5. The disruption caused by the combined impact of the epidemic and the coercive and unplanned lockdown is not going to be something temporary and limited. By all indications, the exit from the lockdown is going to be protracted and messy. The economy was already in a slowdown mode before the lockdown, now even the government admits to a massive decline. It is an absolute contraction of the economy. The situation is going to get worse because of the economic direction being pursued by the Modi government. Instead of moving towards increased state intervention, public expenditure and large-scale cash and food transfer to the needy to boost public demand and hence the economy, the government has chosen to treat this crisis as an opportunity to further liberalise the economy and appease capital by dismantling and suspending labour laws and diluting relevant environmental and factory regulations. All this is being fraudulently packaged as “Aatmanirbhar Bharat Abhiyan”, a campaign for India’s self-reliance. Genuine self-reliance would mean developing India's domestic market and mass consumption, but what the government is planning is the oppsite - suppressing wages and consumption in order to sell globally on the basis of cheap labour.
6. This macroeconomic scenario poses a big question mark for the future of the migrant workers. It is difficult to say how many of them will be able to return to their places of work and pick up the thread of life from where they had left it before the lockdown. Can we think of their possible economic reintegration/reaccommodation in their areas and states of origin? The lack of job opportunities and basic wages in their own areas/states that prompted them to migrate to other states and cities in search of a better living is still very much there. That can change only with local economic changes – revival and reopening of sick and closed industries, and formation of a new chain of agro-based and other labour-intensive small and medium units, thereby generating better employment and income prospects. Speaking in the short-term, this must be complemented by an improved and more effective NREGA framework (with increased duration and scope for work and better wages), launching of employment guarantee act for the urban unemployed, massive expansion in public works (with building of government hospitals and schools and colleges as the main priority), provision of unemployment benefits/allowance and more effective entrepreneurial assistance for self-help groups and start-ups.
7. The return of the migrant worker is also full of new potentials and challenges for the working class movement and the agenda of progressive social transformation. Generally speaking, the migrant workers can be treated as the vanguard sections of rural society. Many of them played a leading role in struggles against feudal oppression and for social justice before migrating to cities in search of livelihood. Many are young educated people who have moved out of the villages as the rural economy could not guarantee them gainful employment. While in the cities they have been exposed to the trappings of urban life and new technology, they have often not found their social bearings and the vibrant environment of progressive politics that they had in the villages. The insecurity of their fledgling/precarious urban existence and pressures of work often compel them to stay away from any class organization or class politics. The sweeping economic and political changes of the last few years – marked by relentless assault of neoliberal policies, spread of rightwing ideas, aggressive rise of the communal fascist forces and the changing character of the dominant media and the social media space dominated by fake and twisted news and communal hyper-nationalist propaganda – have profoundly coloured their political choice and the migrant workers became a powerful vehicle of the Modi victories in 2014 and 2019. This time round these workers are coming back as a deeply disillusioned lot – abandoned by the state, looted by the economy and humiliated by the dominant society. It is both a huge potential and challenge to channelise this disillusionment into new political energy and consciousness.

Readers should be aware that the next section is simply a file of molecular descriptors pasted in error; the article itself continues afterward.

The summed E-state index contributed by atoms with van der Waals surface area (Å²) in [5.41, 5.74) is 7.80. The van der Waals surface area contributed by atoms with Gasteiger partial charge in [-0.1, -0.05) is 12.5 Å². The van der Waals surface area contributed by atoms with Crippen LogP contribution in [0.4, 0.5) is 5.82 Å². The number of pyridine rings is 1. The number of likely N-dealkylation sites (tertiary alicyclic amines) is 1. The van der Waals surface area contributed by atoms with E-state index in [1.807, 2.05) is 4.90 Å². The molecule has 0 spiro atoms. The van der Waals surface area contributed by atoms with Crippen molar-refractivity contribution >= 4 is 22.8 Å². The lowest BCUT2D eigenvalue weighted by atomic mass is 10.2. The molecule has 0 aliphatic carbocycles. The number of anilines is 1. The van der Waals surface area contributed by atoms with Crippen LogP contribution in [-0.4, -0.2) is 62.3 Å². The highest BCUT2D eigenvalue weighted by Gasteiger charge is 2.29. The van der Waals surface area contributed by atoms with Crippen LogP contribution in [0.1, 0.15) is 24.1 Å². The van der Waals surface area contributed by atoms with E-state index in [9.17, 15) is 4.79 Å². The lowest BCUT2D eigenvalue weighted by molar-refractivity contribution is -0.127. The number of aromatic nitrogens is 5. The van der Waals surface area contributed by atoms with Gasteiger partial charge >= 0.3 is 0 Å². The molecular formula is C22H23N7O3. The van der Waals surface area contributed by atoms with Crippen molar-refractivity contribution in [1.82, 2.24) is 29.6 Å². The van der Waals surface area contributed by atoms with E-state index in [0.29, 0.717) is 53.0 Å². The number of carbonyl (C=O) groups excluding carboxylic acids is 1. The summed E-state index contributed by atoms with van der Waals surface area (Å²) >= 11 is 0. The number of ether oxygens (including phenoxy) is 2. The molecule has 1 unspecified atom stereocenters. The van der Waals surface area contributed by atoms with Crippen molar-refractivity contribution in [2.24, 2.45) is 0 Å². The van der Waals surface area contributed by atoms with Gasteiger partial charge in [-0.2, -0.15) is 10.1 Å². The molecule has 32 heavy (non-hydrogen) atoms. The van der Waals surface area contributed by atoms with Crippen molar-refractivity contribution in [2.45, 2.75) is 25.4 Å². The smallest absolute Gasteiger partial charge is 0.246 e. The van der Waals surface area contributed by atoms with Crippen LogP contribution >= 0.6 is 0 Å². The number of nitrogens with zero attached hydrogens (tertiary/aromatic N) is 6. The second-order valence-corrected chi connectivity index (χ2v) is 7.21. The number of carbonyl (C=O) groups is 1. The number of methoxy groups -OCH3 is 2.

8. The migrant workers have never really figured prominently as a key category of workers even for the Left trade union movement. In times of acute insecurity, Left trade unions and parties, have of course intervened in favour of class unity and in defence of the basic interests and survival of migrant workers, but that has not meant much in terms of a sustained improvement in their living and working conditions and bargaining power. The issues of housing, health and education of migrant workers’ families and various rights of migrant workers as citizens (like possession of ration card and voter card) have often remain unaddressed and unachieved. Now that the phenomenon of migrant workers has belatedly claimed the attention of the country, we must make sure that this recognition does not dissipate with some empty gestures of sympathy, rather translates into tangible rights and improvements/gains for migrant workers. The injustice and insult experienced by the migrant workers must neither be glorified as ‘sacrifice for the nation’ or trivialized as a passing inconvenience, it must be recognized as a crime committed by the state to a key contingent of India’s working class and must be corrected by securing justice for the migrant workers.